# ZF is almost finitely axiomatizable

I want to show that there is a finite conjunction $\phi$ of axioms of $ZF$, such that every transitive proper class $M$, which satisfies $\phi$, is already a model of $ZF$.

This is an exercise in Kunen's set theory. There is a hint, it seems to be useful to apply the Reflection principle to the union $M = \cup_{\alpha} M \cap R(\alpha)$. But I don't know with which axioms we can do that (we can only use finitely many!), and why this yields an ordinal which is independent from $M$. Please give me only a hint, because basically I want to solve this on my own, but I don't know how to start with the hint above.

Also, what is the "philosophical" reason that we cannot deduce from this, that $ZF$ is finitely axiomatizable (which is wrong)? I mean I cannot prove that this $\phi$ above proves every axiom, but is there also a deeper reason for this?

EDIT: There was an answer with some hints, but it was deleted... I still don't know how to produce this strange sentence $\phi$.

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Can you formulate the exercise exactly as stated by Kunen? The way I read your formulation, there is no such finite list of axioms. – François G. Dorais Sep 28 '10 at 18:26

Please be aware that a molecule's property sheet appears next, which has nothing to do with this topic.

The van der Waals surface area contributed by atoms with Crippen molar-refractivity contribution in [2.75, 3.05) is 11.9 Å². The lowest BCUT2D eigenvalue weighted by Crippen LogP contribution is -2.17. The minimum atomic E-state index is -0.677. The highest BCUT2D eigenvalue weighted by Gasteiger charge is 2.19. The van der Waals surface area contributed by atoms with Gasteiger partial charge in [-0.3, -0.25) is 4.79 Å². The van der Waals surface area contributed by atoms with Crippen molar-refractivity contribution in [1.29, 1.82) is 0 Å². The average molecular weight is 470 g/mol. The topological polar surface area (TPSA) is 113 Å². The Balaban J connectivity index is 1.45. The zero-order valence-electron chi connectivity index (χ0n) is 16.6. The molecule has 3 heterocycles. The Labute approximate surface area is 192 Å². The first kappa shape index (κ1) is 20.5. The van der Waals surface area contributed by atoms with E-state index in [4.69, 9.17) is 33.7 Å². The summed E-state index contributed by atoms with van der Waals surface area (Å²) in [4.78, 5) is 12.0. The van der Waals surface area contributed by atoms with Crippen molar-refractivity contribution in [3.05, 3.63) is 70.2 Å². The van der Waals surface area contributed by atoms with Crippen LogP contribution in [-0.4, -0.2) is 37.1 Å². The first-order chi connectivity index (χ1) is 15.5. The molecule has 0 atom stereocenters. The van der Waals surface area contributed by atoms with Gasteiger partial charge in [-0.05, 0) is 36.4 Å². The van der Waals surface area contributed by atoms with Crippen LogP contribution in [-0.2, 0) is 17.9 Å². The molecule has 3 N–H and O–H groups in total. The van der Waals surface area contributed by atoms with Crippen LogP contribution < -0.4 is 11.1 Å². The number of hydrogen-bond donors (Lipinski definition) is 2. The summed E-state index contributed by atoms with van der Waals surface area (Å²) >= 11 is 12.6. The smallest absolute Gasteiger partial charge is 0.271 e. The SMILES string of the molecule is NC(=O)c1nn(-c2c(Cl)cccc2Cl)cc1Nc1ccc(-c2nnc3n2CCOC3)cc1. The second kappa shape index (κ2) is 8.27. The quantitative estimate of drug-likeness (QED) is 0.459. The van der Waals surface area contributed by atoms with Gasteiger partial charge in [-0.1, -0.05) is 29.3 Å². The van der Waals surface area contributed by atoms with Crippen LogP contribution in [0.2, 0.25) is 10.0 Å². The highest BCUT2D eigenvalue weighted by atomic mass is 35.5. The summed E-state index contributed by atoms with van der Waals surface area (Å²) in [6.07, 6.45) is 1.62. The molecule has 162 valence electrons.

It's exactly as I stated it. – Martin Brandenburg Sep 28 '10 at 20:38
François, it is important that it will only be applied to a proper class transtive model---you get all instances of Collection for free this way, by using Collection in $V$, provided that $M$ thinks that all $V_\alpha$'s exist. – JDH Sep 28 '10 at 21:53
Yes, the word "proper" (which was missing earlier) is crucial otherwise you might run out of ordinals... – François G. Dorais Sep 28 '10 at 22:30
Ah, that is indeed a crucial difference. – JDH Sep 29 '10 at 2:11

Suppose that $M$ satisfies all the easy things like extensionality, pairing, etc., plus $\Delta_0$ separation and suppose also that $M$ thinks for every ordinal $\alpha$ that $V_\alpha$ exists (that is, $V_\alpha^M$ exists in $M$). All this is expressible by a single axiom, but when $M$ is a proper class, it ensures that $M$ satisfies the entire Collection scheme, because for any formula $\varphi(x,y)$ and set $A\in M$ for which we want to collect, we may apply Collection in $V$ to find an ordinal $\alpha$ such that whenever $a\in A$ has $\exists y\varphi(a,y)$ in $M$, then such a $y$ may be found in $V_\alpha$ and hence in $V_\alpha^M$. Thus, $V_\alpha^M$ serves as a collection set inside $M$. Similarly, one can get full Separation in $M$ from $\Delta_0$ Separation (or much less, if you care to optimize it), by applying the Reflection theorem, which allows you to bound all the quantifiers by a suitably large $V_\alpha^M$.
The argument works only when $M$ is a proper class, however, because it appeals to Collection in $V$, and uses that $M$ grows taller than the resulting collection set. This method would break down completely when $M$ is a set, since the collection set in $V$ could be unbounded in $M$.
I see that I use $V_\alpha$ where Kunen uses $R(\alpha)$. – JDH Oct 26 '10 at 12:29